A sceptic who adheres to a believer is as simple as the law of complementary colors. That which we lack attracts us. No one loves the light like the blind man. The dwarf adores the drum-major. The toad always has his eyes fixed on heaven. Why? In order to watch the bird in its flight. Grantaire, in whom writhed doubt, loved to watch faith soar in Enjolras. He had need of Enjolras.

That chaste, healthy, firm, upright, hard, candid nature charmed him, without his being clearly aware of it, and without the idea of explaining it to himself having occurred to him. He admired his opposite by instinct. His soft, yielding, dislocated, sickly, shapeless ideas attached themselves to Enjolras as to a spinal column. His moral backbone leaned on that firmness. Grantaire in the presence of Enjolras became some one once more.

I mean, who amongst us hasn’t been a skeptical drunkard deeply in love with our obverse? It’s like Hugo gets me on a personal level.

Much has been made in scholarship, and especially in fandom, of Grantaire’s adoration of Enjolras, and the homoerotic characterization that Hugo, a master of classical knowledge, appears to be layering him with (Grantaire is directly equated with the likes of Patrocles, Nisus, and Hephestion).

Fan attention also is given to the push-pull between Valjean and Javert, and the nascent feminist independence of Eponine, a bold girl fallen from good fortune but true to herself—and arguably one of the book’s primary heroes, alongside her brilliant and mischievous little brother Gavroche (see Doodle image above, in cap). I could write infinite essays about almost every character in Les Misérables, even the minor ones, and their more modern interpretations that devotees have dreamed up. There is no other property, literary or otherwise, that inspires such devotion and emotion in me. And in this, I know that I am far from alone.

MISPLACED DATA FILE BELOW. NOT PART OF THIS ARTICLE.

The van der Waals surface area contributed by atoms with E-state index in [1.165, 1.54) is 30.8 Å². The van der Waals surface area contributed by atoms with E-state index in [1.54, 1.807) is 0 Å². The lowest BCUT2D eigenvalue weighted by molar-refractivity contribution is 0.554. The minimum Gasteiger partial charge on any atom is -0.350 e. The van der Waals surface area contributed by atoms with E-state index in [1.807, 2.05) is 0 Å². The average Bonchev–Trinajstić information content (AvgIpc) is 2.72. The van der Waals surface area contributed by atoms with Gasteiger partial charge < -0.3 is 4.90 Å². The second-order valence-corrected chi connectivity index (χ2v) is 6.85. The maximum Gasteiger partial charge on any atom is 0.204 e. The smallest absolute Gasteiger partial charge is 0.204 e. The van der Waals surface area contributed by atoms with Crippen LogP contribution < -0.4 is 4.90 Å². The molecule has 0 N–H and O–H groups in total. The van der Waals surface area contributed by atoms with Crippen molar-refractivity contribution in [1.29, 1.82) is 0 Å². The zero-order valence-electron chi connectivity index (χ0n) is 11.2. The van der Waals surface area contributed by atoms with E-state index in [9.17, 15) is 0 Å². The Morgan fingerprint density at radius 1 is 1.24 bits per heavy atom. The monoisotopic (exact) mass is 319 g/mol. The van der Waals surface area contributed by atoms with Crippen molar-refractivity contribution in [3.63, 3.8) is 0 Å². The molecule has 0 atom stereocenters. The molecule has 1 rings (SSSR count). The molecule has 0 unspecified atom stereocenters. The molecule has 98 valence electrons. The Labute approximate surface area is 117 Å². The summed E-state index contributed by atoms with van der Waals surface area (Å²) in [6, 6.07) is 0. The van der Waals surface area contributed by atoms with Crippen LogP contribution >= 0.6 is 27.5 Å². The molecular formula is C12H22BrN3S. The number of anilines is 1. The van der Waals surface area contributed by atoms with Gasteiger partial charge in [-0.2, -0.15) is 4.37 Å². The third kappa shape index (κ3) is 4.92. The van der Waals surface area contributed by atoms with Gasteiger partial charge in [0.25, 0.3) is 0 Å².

The fierce attachment to Les Misérables has likely existed since the book’s inception, but following the Hooper-helmed film of the musical, its fandom exploded in full force across the Internet. There is a particular dedication to Les Amis de l’ABC (a.k.a. the “barricade boys”), claimed by a new generation that can well identify with youthful disgruntlement with unjust authority. The “new” Amis are often rendered in fic and fanart in a rainbow of ethnicities and sexualities, and cosplayers embody them in new shapes and situations. To read and love Les Misérables is not only a profound act, but it can become a lifestyle.

A frequent criticism of the book is the long and sometimes arduous asides that Hugo writes—dozens of pages on the history of Battle of Waterloo to set up a single scene concerning Waterloo, say, or the infamous diatribe on the origin of the Parisian sewer system. But you have the option to skip these passages, or else embark with Hugo throughout the twisty passages of the past. I promise that by the time you emerge on the other side of Les Misérables, you will have a greater sense of empathy than ever before, and perhaps the desire to change the world. See you at the barricades.

(image: Universal)

(image: Google’s excellent Doodle today in honor of Victor Hugo)